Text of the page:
Goldstein has collaborated on more than 60 peer-reviewed publications in high-impact journals, as well as numerous book chapters. She is co-author of a book on the treatment of depressed and suicidal youth. She is also a popular lecturer who has presented her work at conferences and meetings in the United States, Turkey, Italy, and Canada.
“I am deeply honored by this recognition,” she says. “The award serves to further reinforce my commitment to the critically important investment in the mental health of America’s youth through clinically relevant research. I share this award with the many generous and wise mentors, collaborators, and students with whom I have been privileged to work—their efforts have made this work possible.”
During his undergraduate studies at the University of Western Ontario, Sejdic specialized in wireless communications, while his PhD project there focused on signal processing. From 2008 until 2010, Sejdic was a postdoctoral fellow at the University of Toronto’s Institute of Biomaterials and Biomedical Engineering with a cross-appointment at Holland Bloorview Kids Rehabilitation Hospital, Canada’s largest children’s rehabilitation teaching hospital. During his postdoctoral fellowship, Sejdic focused on rehabilitation engineering and biomedical instrumentation. He was also a research fellow in medicine at Harvard Medical School with a cross-appointment at Beth Israel Deaconess Medical Center, where he focused on cardiovascular and cerebrovascular monitoring of older diabetic adults.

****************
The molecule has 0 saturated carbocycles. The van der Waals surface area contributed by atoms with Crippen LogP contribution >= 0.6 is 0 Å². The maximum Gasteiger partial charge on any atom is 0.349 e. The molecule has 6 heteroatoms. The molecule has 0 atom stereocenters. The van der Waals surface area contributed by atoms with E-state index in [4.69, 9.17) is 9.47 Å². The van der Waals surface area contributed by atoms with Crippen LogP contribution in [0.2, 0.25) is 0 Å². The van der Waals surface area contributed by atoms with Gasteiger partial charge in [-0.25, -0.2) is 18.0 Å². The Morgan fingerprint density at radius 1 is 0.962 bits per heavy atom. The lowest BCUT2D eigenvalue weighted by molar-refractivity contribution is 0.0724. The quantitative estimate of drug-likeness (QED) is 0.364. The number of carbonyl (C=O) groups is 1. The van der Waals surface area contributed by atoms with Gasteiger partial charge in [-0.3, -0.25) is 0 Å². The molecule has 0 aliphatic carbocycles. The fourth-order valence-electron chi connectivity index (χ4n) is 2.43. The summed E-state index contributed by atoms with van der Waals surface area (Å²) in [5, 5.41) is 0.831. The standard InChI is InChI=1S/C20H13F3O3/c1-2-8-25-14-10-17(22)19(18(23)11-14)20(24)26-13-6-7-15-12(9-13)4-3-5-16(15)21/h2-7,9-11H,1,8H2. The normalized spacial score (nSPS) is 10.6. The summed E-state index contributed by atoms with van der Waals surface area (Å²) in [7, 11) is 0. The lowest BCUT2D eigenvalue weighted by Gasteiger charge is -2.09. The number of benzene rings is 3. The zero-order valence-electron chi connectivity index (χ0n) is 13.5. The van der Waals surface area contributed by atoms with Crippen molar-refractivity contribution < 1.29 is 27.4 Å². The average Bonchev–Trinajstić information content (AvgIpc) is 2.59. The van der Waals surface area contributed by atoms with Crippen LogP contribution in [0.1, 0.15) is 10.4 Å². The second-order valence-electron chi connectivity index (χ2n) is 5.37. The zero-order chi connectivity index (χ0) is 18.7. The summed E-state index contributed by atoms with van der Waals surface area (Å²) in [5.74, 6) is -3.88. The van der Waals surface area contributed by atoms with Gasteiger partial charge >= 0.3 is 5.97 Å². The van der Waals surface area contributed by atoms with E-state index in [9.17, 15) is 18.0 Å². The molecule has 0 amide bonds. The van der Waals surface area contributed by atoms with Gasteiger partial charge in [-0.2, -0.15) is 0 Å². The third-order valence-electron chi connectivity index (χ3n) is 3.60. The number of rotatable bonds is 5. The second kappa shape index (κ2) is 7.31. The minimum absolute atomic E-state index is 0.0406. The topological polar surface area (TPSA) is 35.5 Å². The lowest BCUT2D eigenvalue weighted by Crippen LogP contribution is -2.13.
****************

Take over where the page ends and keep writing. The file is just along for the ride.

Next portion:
“After receiving the announcement, I was speechless for a few minutes,” Sejdic says. “I didn’t have words to describe my excitement and my honor. It is a great honor for me, and especially a strong acknowledgement of my scientific work. I am extremely grateful to all my mentors, my colleagues, and my students. Without them, I would not be able to achieve this award.”
From his earliest exposure to research, Sejdic says he has been eager to contribute to the advancement of scientific knowledge. He has coauthored more than 90 publications over the past five years. Sejdic’s research interests include biomedical signal processing, gait analysis, swallowing difficulties, advanced information systems in medicine, rehabilitation engineering, assistive technologies, and anticipatory medical devices.